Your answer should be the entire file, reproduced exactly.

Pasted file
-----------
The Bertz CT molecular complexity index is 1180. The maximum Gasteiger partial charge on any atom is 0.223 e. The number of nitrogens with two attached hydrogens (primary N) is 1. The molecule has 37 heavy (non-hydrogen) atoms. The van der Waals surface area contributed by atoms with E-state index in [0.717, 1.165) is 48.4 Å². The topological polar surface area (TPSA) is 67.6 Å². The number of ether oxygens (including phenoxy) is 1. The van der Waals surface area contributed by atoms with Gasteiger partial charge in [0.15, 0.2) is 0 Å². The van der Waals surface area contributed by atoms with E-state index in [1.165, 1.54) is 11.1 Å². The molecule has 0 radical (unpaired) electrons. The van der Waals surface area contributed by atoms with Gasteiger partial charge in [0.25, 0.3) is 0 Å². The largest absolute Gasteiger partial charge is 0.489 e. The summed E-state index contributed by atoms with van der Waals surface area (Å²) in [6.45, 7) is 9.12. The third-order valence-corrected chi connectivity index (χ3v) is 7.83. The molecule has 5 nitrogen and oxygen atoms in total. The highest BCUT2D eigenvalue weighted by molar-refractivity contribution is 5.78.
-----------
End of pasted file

The Bertz CT molecular complexity index is 1180. The maximum Gasteiger partial charge on any atom is 0.223 e. The number of nitrogens with two attached hydrogens (primary N) is 1. The molecule has 37 heavy (non-hydrogen) atoms. The van der Waals surface area contributed by atoms with E-state index in [0.717, 1.165) is 48.4 Å². The topological polar surface area (TPSA) is 67.6 Å². The number of ether oxygens (including phenoxy) is 1. The van der Waals surface area contributed by atoms with Gasteiger partial charge in [0.15, 0.2) is 0 Å². The van der Waals surface area contributed by atoms with E-state index in [1.165, 1.54) is 11.1 Å². The molecule has 0 radical (unpaired) electrons. The van der Waals surface area contributed by atoms with Gasteiger partial charge in [0.25, 0.3) is 0 Å². The largest absolute Gasteiger partial charge is 0.489 e. The summed E-state index contributed by atoms with van der Waals surface area (Å²) in [6.45, 7) is 9.12. The third-order valence-corrected chi connectivity index (χ3v) is 7.83. The molecule has 5 nitrogen and oxygen atoms in total. The highest BCUT2D eigenvalue weighted by molar-refractivity contribution is 5.78.